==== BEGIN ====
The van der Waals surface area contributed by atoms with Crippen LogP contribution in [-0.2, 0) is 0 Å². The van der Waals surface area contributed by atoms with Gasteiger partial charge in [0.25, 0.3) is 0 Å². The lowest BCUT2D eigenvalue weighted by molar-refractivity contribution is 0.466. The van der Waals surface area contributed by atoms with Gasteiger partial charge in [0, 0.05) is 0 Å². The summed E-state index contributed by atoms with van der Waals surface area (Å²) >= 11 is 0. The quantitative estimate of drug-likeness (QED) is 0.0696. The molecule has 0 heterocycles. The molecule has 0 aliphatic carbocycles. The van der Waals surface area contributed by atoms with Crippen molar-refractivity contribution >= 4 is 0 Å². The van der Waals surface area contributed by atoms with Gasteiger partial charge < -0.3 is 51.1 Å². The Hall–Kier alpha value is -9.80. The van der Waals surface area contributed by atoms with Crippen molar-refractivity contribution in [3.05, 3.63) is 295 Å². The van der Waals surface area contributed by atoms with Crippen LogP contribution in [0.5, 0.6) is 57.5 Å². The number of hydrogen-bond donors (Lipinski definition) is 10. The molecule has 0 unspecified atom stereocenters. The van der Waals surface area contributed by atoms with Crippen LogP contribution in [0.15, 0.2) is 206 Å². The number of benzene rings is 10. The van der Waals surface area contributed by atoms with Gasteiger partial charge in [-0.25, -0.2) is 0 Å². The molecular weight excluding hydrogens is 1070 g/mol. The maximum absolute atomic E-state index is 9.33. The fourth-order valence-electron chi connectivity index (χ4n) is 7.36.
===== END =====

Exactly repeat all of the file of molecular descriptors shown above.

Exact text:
The van der Waals surface area contributed by atoms with Crippen LogP contribution in [-0.2, 0) is 0 Å². The van der Waals surface area contributed by atoms with Gasteiger partial charge in [0.25, 0.3) is 0 Å². The lowest BCUT2D eigenvalue weighted by molar-refractivity contribution is 0.466. The van der Waals surface area contributed by atoms with Gasteiger partial charge in [0, 0.05) is 0 Å². The summed E-state index contributed by atoms with van der Waals surface area (Å²) >= 11 is 0. The quantitative estimate of drug-likeness (QED) is 0.0696. The molecule has 0 heterocycles. The molecule has 0 aliphatic carbocycles. The van der Waals surface area contributed by atoms with Crippen molar-refractivity contribution >= 4 is 0 Å². The van der Waals surface area contributed by atoms with Gasteiger partial charge < -0.3 is 51.1 Å². The Hall–Kier alpha value is -9.80. The van der Waals surface area contributed by atoms with Crippen molar-refractivity contribution in [3.05, 3.63) is 295 Å². The van der Waals surface area contributed by atoms with Crippen LogP contribution in [0.5, 0.6) is 57.5 Å². The number of hydrogen-bond donors (Lipinski definition) is 10. The molecule has 0 unspecified atom stereocenters. The van der Waals surface area contributed by atoms with Crippen LogP contribution in [0.15, 0.2) is 206 Å². The number of benzene rings is 10. The van der Waals surface area contributed by atoms with Gasteiger partial charge in [-0.25, -0.2) is 0 Å². The molecular weight excluding hydrogens is 1070 g/mol. The maximum absolute atomic E-state index is 9.33. The fourth-order valence-electron chi connectivity index (χ4n) is 7.36.